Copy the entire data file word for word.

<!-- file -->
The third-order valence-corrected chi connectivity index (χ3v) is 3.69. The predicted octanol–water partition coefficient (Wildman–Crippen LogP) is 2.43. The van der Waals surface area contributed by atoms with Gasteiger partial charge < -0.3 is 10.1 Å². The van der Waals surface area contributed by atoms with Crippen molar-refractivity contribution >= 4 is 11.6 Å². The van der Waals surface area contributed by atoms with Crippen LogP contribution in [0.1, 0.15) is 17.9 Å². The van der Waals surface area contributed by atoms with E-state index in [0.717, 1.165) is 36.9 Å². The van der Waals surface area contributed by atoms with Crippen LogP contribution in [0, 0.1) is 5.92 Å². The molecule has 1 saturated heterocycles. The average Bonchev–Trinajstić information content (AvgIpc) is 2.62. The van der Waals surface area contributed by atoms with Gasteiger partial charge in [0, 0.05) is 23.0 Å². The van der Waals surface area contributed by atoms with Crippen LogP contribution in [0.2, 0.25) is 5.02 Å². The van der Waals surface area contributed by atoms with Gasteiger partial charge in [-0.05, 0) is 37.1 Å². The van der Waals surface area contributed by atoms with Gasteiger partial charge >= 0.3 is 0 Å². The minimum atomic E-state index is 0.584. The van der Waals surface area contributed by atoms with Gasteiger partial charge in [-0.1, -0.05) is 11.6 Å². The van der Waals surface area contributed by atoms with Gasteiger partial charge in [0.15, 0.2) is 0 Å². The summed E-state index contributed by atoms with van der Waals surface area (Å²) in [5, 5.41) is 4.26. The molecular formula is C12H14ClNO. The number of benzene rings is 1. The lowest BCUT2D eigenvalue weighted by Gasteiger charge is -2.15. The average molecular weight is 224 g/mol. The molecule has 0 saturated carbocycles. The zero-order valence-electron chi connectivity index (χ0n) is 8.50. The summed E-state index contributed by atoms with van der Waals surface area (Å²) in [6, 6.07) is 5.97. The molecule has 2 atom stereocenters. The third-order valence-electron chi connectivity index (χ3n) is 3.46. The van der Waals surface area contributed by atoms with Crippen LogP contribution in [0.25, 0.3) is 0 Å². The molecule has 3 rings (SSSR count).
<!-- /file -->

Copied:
The third-order valence-corrected chi connectivity index (χ3v) is 3.69. The predicted octanol–water partition coefficient (Wildman–Crippen LogP) is 2.43. The van der Waals surface area contributed by atoms with Gasteiger partial charge < -0.3 is 10.1 Å². The van der Waals surface area contributed by atoms with Crippen molar-refractivity contribution >= 4 is 11.6 Å². The van der Waals surface area contributed by atoms with Crippen LogP contribution in [0.1, 0.15) is 17.9 Å². The van der Waals surface area contributed by atoms with E-state index in [0.717, 1.165) is 36.9 Å². The van der Waals surface area contributed by atoms with Crippen LogP contribution in [0, 0.1) is 5.92 Å². The molecule has 1 saturated heterocycles. The average Bonchev–Trinajstić information content (AvgIpc) is 2.62. The van der Waals surface area contributed by atoms with Gasteiger partial charge in [0, 0.05) is 23.0 Å². The van der Waals surface area contributed by atoms with Crippen LogP contribution in [0.2, 0.25) is 5.02 Å². The van der Waals surface area contributed by atoms with Gasteiger partial charge in [-0.05, 0) is 37.1 Å². The van der Waals surface area contributed by atoms with Gasteiger partial charge >= 0.3 is 0 Å². The minimum atomic E-state index is 0.584. The van der Waals surface area contributed by atoms with Gasteiger partial charge in [-0.1, -0.05) is 11.6 Å². The van der Waals surface area contributed by atoms with Gasteiger partial charge in [0.15, 0.2) is 0 Å². The summed E-state index contributed by atoms with van der Waals surface area (Å²) in [5, 5.41) is 4.26. The molecular formula is C12H14ClNO. The number of benzene rings is 1. The lowest BCUT2D eigenvalue weighted by Gasteiger charge is -2.15. The average molecular weight is 224 g/mol. The molecule has 0 saturated carbocycles. The zero-order valence-electron chi connectivity index (χ0n) is 8.50. The summed E-state index contributed by atoms with van der Waals surface area (Å²) in [6, 6.07) is 5.97. The molecule has 2 atom stereocenters. The third-order valence-electron chi connectivity index (χ3n) is 3.46. The van der Waals surface area contributed by atoms with Crippen LogP contribution in [0.25, 0.3) is 0 Å². The molecule has 3 rings (SSSR count).